Tasty lessons | South China Morning Post
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Tasty lessons

Joseph Tse has been learning his trade for 40 years - and is still learning, writes Bernice Chan

 

To wish customers well in the Year of the Snake, Hotel Icon's executive Chinese chef Joseph Tse Kam-chung wrote out a special dim sum menu in two columns in which the first character of each dish put together created dui lian, or a couplet.

Such is the detail Tse puts into Above & Beyond, the hotel's signature restaurant on the top floor, presenting Cantonese cuisine infused with Western ingredients.

He has more than 40 years' experience in the restaurant industry, entering the kitchen when he was about 16 years old.

"My family was not well-off at the time, with four brothers and sisters," he says. "We lived in one of those wooden huts in Wan Chai. I didn't finish school, so my father was concerned about me finding a job where I could be fed, have a salary and live in a dormitory."

Tse's friend helped him get a job as one of 12 apprentices, and he walked in "like a blank piece of paper".

"In the kitchen there are different stations, washing vegetables, preparing rice, chopping meat and seafood. For example, there were five choppers by rank and it took me 12 years to finally move up to second chopper."

The job was hard work, 365 days a year - if you wanted a holiday, you had to find someone to take your place.

Nevertheless, Tse learned everything from scratch, from plucking a bird (plunge it in water) to cutting up a chicken. "If you ask young chefs to do that now, they can't because the chickens arrive already prepared."

He says Chinese food became more popular in the 1970s, thanks to former United States president Richard Nixon's visit to China. "There were more news reports about Chinese food and China began opening up as well."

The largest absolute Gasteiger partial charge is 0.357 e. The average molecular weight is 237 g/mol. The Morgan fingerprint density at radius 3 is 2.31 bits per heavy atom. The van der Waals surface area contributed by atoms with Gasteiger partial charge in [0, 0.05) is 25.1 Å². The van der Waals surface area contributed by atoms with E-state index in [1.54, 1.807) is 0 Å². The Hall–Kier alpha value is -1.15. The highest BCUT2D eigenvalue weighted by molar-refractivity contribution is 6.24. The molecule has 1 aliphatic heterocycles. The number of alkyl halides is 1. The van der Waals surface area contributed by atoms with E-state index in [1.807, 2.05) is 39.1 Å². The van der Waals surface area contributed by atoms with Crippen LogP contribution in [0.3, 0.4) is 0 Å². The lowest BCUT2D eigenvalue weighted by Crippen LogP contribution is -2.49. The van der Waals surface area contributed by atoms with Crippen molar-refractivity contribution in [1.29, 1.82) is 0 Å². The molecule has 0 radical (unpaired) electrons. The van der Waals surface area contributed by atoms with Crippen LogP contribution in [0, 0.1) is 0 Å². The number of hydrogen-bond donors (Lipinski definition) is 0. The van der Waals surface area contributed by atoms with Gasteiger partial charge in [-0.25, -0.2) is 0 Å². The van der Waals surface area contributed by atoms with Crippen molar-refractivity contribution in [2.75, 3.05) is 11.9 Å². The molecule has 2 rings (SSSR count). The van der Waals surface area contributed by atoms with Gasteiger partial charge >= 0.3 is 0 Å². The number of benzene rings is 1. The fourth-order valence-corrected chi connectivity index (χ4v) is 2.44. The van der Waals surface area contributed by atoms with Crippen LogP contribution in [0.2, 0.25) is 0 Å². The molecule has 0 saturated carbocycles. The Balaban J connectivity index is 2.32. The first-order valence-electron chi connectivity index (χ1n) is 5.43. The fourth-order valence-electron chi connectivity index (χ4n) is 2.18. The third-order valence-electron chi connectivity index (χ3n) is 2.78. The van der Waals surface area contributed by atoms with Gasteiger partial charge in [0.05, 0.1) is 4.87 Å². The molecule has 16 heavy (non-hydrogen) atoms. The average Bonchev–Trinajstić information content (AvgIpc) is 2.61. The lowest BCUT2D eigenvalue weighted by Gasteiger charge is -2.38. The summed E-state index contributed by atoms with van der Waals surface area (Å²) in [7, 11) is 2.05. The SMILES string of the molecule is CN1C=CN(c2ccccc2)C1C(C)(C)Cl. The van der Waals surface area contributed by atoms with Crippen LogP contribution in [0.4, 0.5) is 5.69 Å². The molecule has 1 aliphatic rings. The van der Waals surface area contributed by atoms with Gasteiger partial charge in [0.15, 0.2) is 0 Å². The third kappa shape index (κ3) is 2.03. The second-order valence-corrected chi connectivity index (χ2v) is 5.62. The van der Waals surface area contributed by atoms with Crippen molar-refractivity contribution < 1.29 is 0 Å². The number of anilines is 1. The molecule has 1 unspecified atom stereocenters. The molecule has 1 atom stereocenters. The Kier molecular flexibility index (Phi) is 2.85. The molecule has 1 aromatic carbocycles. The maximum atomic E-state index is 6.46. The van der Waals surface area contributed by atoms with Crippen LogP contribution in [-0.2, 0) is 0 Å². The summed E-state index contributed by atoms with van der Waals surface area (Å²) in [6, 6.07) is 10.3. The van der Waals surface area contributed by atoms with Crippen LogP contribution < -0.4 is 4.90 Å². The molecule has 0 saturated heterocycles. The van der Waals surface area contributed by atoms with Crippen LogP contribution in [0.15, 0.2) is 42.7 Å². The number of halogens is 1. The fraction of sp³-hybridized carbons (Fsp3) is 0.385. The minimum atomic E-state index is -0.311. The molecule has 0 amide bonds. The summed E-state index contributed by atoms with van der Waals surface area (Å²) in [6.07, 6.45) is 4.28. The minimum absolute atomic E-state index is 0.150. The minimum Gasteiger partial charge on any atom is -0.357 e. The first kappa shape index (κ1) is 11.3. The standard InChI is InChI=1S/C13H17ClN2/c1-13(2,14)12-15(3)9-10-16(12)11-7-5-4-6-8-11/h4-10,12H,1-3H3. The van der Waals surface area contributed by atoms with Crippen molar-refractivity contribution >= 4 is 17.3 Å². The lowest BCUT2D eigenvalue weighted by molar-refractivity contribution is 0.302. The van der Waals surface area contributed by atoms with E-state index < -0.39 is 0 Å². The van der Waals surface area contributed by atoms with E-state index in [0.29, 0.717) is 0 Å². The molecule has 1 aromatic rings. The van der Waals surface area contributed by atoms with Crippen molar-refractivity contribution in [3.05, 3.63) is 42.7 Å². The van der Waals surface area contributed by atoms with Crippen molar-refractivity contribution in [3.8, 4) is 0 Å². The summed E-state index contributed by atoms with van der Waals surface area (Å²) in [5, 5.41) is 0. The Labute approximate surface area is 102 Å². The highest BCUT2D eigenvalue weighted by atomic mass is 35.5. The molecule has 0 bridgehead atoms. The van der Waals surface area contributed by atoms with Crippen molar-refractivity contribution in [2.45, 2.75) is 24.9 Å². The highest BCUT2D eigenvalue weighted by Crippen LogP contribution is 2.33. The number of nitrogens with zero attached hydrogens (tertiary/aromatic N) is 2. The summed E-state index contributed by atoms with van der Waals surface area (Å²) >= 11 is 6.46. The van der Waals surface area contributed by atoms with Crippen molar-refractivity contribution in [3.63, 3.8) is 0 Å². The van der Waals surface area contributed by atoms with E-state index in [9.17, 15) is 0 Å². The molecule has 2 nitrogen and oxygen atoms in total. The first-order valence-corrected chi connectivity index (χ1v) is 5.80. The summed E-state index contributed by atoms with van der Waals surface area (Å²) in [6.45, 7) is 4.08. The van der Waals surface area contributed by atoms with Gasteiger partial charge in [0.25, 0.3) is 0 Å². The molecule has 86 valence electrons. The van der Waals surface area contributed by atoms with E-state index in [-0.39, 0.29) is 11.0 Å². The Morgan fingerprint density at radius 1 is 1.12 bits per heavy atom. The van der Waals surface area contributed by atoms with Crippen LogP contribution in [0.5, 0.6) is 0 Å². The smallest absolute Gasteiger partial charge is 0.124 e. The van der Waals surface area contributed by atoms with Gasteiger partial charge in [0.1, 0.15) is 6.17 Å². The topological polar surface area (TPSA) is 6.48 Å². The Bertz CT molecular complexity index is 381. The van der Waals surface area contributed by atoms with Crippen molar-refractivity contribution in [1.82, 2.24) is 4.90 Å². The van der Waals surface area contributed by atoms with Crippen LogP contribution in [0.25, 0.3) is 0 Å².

Sixteen years ago, Tse began integrating Western ingredients into Chinese cuisine when he was working at Man Wah.

"The Western chef brought an order of Iberico pork and I tried a piece," Tse recalls. "Usually, in Chinese cooking, you have to marinate the pork in baking soda to tenderise it. But here the Iberico pork was already tender and didn't need any further tenderising, so you get more of the natural flavour. And that's what people want now - more natural flavours."

The keen rivalry between Chinese restaurants in Hong Kong keeps Tse on his toes and he is constantly learning new things and trying new ingredients.

"Just the other day, a regular diner told me the next time he came he would give me some Vietnamese peppercorns to see how I could use them. It's always good to have more information. I see creating new dishes as a new challenge. But to create good dishes, you need to have a good culinary foundation. For example, in Cantonese soup, we use spring water, not water from the tap. In Beijing, the water there is very hard, so the soup doesn't taste good."

Tse not only helms the kitchen but is also keen to pass on his extensive experience and knowledge.

"I hope to eventually have a group of apprentices who do well and eventually become executive chefs. I encourage them to experiment, touch and taste the food all the time. I think that if you can't teach them to do something correctly, then you don't deserve to be in a high position. When I don't think my apprentices are learning properly, I have to think of another way I can teach them," he says.

Looking back, Tse says the restaurant industry has changed so much since he started. For one, labour costs and ingredients are more expensive, while owners face inflation and rent rises.

"But in a hotel we have regular guests and we provide good food and good ingredients. Here we use the best sauces, oils such as Japanese sesame oil and hua diao wine. It's not cheap, but our customers know they are paying for quality. We provide the best quality and service but also value for money."

While Tse is always thinking about flavours and how to create new dishes, he himself prefers simplicity when he eats - fresh fish and vegetables cooked perfectly make him a satisfied man.

 

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